While the above occupations are associated with a higher risk for the development of PTSD than many other occupations, this association should not be interpreted as causal. Being a firefighter, police officer, or combat veteran does not cause one to develop PTSD any more than being involved in a natural disaster causes one to develop PTSD. Risk factors simply increase the probability that some illness or disorder may occur; they cannot be interpreted as causes. In addition, there are a number of other very salient risk factors associated with the development of PTSD. One of these is substance abuse.
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PTSD and Substance Abuse
Individuals who develop PTSD have high comorbidities with other psychological disorders, including substance use disorders. The general figures indicate that over one-fifth of individuals who seek treatment for issues with PTSD also have a diagnosable substance use disorder.
The relationship between PTSD and substance abuse is not quite as simple as many believe. Many treatment websites for addiction imply that this relationship is a result of individuals with PTSD attempting to self-medicate their symptoms of PTSD with drugs and alcohol; however, as it turns out, individuals with PTSD not only have high rates of substance abuse, but individuals who first develop substance use disorders are also at a high risk to develop PTSD. Thus, substance abuse appears to be both a consequence of having PTSD as well as a risk factor for the development of PTSD. The relationship between these two disorders is not as simple as many believe it to be.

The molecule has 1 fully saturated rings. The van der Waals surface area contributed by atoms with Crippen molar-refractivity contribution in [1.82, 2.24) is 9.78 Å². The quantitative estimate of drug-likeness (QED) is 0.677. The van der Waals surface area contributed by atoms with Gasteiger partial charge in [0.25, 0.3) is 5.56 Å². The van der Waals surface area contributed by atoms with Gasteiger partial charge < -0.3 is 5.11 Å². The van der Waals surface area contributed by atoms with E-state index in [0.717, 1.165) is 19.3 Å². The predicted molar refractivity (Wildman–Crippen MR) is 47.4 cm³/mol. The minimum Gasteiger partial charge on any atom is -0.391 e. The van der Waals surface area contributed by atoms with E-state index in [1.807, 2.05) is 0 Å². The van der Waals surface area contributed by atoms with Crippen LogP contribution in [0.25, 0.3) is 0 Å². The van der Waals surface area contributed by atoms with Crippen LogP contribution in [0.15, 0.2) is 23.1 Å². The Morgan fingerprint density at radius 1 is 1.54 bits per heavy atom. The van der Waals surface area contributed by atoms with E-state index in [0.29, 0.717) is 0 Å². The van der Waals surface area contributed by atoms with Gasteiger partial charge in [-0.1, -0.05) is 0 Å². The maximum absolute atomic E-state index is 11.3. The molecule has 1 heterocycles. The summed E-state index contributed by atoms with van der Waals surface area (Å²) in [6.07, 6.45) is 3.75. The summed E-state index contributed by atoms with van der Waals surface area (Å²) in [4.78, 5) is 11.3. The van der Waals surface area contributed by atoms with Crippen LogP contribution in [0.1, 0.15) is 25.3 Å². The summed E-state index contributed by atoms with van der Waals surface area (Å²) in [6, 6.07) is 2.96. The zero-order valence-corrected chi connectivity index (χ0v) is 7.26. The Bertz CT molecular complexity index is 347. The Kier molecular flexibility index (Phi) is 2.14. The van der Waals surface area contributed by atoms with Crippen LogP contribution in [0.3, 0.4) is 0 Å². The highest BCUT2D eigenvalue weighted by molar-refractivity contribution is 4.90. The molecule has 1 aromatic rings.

A large number of individuals who develop PTSD exhibit some form of substance abuse prior to being involved in a traumatic or stressful event.
There are several professions that are associated with a higher risk for the development of PTSD; however, in some of these professions, the risk for the development of PTSD has actually been reduced by adhering to policies regarding debriefing, making support and counseling available to individuals in these professions, and even pre-employment screening policies that can eliminate individuals who may be at high risk for adverse reactions to stressful conditions.
Because not everyone who is exposed to a traumatic or stressful event will develop PTSD, and not everyone in one of these professions develops PTSD, it would be a mistaken notion to assume that experiencing a traumatic or stressful event or being in one of these professions can cause PTSD to occur. In addition, the relationship between substance use disorders and PTSD is bidirectional and difficult to interpret and understand. In some cases, individuals may develop PTSD and use drugs or alcohol as coping mechanisms for their distress, whereas in other cases, individuals who have pre-existing substance abuse problems are at a higher risk to develop PTSD.